A new campaign to highlight the importance of farming and horticulture to Lincolnshire has been launched by the NFU.
The farming organisation’s ‘Farming Delivers for Lincolnshire’ campaign explains the industry’s role, not just in producing safe, high quality food for the nation, but in caring for the environment, contributing to renewable energy supplies and offering an exciting range of careers in the agri-food industry.
“Lincolnshire is rightly known as the larder of England as we produce huge quantities of wheat, potatoes, sugar beet, pork, poultry products and vegetables,” says NFU’s regional director Richard Hezlet. “But we are also the nation’s florist, growing more than 40 per cent of the country’s cut flowers and bulbs, with a flower packing and distribution industry unrivalled anywhere else in the UK. Our research into farming and horticulture’s place in Lincolnshire’s economy, environment and food production shows just how important agriculture is as an industry and we’ve unearthed some surprising facts too!
“For example, more than 14,500 people are employed directly by our farming businesses, but that figure is more than doubled by the vast numbers of jobs in the ‘upstream’ industries based around our farming production. Increasingly focused on adding value, Lincolnshire’s packers, processors, wholesalers, hauliers, manufacturers and importers service an industry worth more than £1.3 billion at the farm gate and provide a whole network of businesses supporting and supported by farming and horticulture.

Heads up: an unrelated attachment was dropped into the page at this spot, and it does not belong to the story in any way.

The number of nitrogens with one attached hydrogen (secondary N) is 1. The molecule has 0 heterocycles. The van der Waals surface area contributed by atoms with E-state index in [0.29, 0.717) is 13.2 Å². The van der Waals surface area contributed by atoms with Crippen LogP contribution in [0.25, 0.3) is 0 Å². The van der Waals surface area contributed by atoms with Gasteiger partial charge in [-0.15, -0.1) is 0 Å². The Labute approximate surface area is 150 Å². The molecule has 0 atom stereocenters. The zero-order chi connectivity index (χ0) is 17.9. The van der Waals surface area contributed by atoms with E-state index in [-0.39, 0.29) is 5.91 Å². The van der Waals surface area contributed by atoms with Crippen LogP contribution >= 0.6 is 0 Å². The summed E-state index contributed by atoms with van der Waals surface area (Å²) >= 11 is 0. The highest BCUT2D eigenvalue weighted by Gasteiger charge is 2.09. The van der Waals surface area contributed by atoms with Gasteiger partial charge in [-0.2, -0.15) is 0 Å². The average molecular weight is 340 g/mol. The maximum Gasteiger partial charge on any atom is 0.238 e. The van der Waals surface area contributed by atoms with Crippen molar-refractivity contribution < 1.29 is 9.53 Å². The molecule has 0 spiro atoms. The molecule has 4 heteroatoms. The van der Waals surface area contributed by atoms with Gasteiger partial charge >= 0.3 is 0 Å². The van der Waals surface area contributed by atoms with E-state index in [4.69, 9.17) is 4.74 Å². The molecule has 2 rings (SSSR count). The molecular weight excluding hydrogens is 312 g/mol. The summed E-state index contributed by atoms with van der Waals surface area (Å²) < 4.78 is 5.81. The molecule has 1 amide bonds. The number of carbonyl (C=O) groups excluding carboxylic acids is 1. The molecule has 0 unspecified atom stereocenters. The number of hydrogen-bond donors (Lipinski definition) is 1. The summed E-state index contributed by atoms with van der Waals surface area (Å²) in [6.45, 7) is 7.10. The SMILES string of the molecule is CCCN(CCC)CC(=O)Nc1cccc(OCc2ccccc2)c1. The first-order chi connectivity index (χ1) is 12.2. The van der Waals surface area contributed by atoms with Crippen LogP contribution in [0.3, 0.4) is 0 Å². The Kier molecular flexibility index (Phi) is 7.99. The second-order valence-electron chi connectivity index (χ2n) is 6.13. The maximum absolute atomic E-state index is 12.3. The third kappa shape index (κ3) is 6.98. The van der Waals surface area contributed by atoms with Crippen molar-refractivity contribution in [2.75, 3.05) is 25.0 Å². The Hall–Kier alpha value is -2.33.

“The quality and range of produce we grow and rear in our beautiful county is amazing,” says Richard Hezlet. “And it is the countryside that is at the heart of it all. From the rolling Wolds to the big-skied fens, Lincolnshire’s fertile soils are home not just to farming and horticulture, but to wildlife too. More than three quarters of Lincolnshire’s farmland is cared for in environmental schemes; 7,500 miles of public rights of way wend their way through our fields, and our homes and businesses are protected by a network of 3,450 miles of drains maintained and operated by the Internal Drainage Boards. This vital, interactive web of food production, nature and careful management makes Lincolnshire what it is today.”